If I had any smouldering worries about whether there’s life after Kent Dobson for Mars Hill Bible Church, they were doused decisively by a powerful sermon from author Glennon Doyle Melton on January 24.
Metamorphei is a year-long sermon series on transformation, and it’s focused primarily on Paul’s letters in the New Testament.
On Being Brave doesn’t spend a lot of time on Paul’s letters, but it does deal with transformation, suggesting that it’s adversity – not tranquility – that transforms us into the people God created us to be, and therefore difficulty should be leaned into and learned from, not run from. The sermon is both challenging and encouraging, and packed with nuggets of wisdom and insight from Doyle Melton’s powerful journey. I’m not doing it justice, so I’ll stop trying.
Just listen to it, OK?
What leapt out at me the most from the sermon came near the end, when she noted that the second-most repeated phrase in the Bible is ‘Remember’.
“‘Remember’ is really important to me because it can mean to recall an old idea, but it also means the opposite of dismember. To re-member means to come back together,’ she said.
That’s great stuff, for my money.
Remember Shane Hipps?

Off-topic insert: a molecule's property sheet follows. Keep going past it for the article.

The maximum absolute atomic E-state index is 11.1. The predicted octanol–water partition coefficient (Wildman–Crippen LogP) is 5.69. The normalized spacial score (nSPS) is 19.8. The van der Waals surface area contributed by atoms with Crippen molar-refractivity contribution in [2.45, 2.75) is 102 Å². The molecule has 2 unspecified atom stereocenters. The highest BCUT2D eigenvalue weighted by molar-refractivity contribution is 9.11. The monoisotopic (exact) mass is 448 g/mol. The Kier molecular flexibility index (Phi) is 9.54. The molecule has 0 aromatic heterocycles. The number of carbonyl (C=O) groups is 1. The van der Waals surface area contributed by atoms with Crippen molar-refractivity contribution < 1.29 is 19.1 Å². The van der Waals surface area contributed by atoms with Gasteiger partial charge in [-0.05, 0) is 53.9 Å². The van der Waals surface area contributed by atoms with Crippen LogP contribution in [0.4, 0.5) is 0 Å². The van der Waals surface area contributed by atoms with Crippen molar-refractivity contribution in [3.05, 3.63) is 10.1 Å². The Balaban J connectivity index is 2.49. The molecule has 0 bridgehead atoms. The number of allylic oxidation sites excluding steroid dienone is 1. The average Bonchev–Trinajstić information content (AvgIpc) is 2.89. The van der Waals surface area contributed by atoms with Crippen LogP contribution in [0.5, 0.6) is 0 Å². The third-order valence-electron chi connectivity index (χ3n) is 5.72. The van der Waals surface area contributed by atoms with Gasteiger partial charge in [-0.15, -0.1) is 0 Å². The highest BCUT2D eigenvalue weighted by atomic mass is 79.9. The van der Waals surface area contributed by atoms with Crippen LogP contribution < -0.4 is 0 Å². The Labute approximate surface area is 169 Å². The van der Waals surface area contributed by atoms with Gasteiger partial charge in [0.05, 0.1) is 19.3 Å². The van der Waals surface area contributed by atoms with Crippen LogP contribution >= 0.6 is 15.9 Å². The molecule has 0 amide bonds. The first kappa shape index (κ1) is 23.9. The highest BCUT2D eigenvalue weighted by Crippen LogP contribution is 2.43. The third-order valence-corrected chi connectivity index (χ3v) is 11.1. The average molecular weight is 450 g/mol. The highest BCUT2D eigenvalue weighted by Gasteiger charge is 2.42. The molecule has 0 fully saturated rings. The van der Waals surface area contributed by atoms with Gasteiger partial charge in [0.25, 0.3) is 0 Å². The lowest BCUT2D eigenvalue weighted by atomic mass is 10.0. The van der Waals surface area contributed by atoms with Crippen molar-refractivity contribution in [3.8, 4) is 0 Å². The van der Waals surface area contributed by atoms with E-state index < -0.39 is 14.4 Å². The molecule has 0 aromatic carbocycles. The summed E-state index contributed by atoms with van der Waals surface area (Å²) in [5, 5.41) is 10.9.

In another Mars Hill sermon some years back, former teaching pastor Shane Hipps noted that human beings are really good at remembering the wrong things and really bad at remembering the right things.
We’re experts at remembering all the things that divide us, and all the things done wrong – both by us and to us. And equally unfortunately, we stink at remembering all the things that unite us, and all the things done right – both by us and to us. We forget Whose we are and that we are loved, and that this love and its accompanying grace, are all we really need.
Hipps’ message served, and continues to serve, as a powerful reminder of why I go to church – to help remind me of what’s truly important about me and about the rest of humanity; and to remind me of what I am called to do in response to that reminder.
When I remember to remember, at least…
Remember Rob Bell?
Back in the opening paragraph of this post, I referred to life after Kent Dobson. ‘Who’s Kent Dobson?’ you ask?
Well, for one thing, he’s the son of the late Ed Dobson – a prominent 20th-Century American Protestant church leader who died late last year of ALS.
But more to the point of our conversation, Kent spent the last several years as teaching pastor of Mars Hill, announcing in November he was stepping down from the post and delivering his final sermon on February 7.
Mars Hill, by way of further background, is the famous Michigan church founded by author and pastor Rob Bell in 1999. I became a fan of Bell through his Nooma video series in the late 2000s and started listening to his Mars Hill sermons via podcast in around 2010, and couldn’t get enough of them. I’ve read several of Bell’s books, but I always thought he preached better than he wrote – so I was severely bummed to find out in 2012 that Bell was leaving the church he started. Adding insult to injury, Hipps – with whom he shared the teaching pastor duties from 2010 to 2012 and who I also really liked – left soon after.